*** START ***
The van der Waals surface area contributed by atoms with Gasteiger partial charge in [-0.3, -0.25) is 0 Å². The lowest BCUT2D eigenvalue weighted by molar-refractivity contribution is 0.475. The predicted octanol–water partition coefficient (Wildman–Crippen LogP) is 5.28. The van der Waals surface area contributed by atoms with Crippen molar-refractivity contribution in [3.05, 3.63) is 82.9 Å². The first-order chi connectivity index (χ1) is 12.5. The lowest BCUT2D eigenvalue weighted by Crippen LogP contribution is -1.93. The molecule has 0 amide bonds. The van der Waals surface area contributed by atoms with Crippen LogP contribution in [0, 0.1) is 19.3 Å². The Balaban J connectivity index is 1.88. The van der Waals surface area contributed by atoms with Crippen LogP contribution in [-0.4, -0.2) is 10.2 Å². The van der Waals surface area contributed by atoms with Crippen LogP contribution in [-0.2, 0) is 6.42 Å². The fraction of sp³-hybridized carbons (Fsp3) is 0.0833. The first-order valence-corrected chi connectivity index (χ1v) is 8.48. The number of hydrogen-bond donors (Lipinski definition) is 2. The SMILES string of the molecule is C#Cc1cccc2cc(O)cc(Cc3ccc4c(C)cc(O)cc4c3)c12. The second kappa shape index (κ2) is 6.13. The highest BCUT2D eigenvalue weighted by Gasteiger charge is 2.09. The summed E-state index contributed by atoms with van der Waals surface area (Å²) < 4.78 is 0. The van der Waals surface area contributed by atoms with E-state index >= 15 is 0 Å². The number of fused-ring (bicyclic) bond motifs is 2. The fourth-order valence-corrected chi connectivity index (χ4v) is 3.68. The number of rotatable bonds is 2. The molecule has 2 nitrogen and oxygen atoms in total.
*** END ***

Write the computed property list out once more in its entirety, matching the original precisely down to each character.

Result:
The van der Waals surface area contributed by atoms with Gasteiger partial charge in [-0.3, -0.25) is 0 Å². The lowest BCUT2D eigenvalue weighted by molar-refractivity contribution is 0.475. The predicted octanol–water partition coefficient (Wildman–Crippen LogP) is 5.28. The van der Waals surface area contributed by atoms with Crippen molar-refractivity contribution in [3.05, 3.63) is 82.9 Å². The first-order chi connectivity index (χ1) is 12.5. The lowest BCUT2D eigenvalue weighted by Crippen LogP contribution is -1.93. The molecule has 0 amide bonds. The van der Waals surface area contributed by atoms with Crippen LogP contribution in [0, 0.1) is 19.3 Å². The Balaban J connectivity index is 1.88. The van der Waals surface area contributed by atoms with Crippen LogP contribution in [-0.4, -0.2) is 10.2 Å². The van der Waals surface area contributed by atoms with Crippen LogP contribution in [-0.2, 0) is 6.42 Å². The fraction of sp³-hybridized carbons (Fsp3) is 0.0833. The first-order valence-corrected chi connectivity index (χ1v) is 8.48. The number of hydrogen-bond donors (Lipinski definition) is 2. The SMILES string of the molecule is C#Cc1cccc2cc(O)cc(Cc3ccc4c(C)cc(O)cc4c3)c12. The second kappa shape index (κ2) is 6.13. The highest BCUT2D eigenvalue weighted by Gasteiger charge is 2.09. The summed E-state index contributed by atoms with van der Waals surface area (Å²) < 4.78 is 0. The van der Waals surface area contributed by atoms with E-state index >= 15 is 0 Å². The number of fused-ring (bicyclic) bond motifs is 2. The fourth-order valence-corrected chi connectivity index (χ4v) is 3.68. The number of rotatable bonds is 2. The molecule has 2 nitrogen and oxygen atoms in total.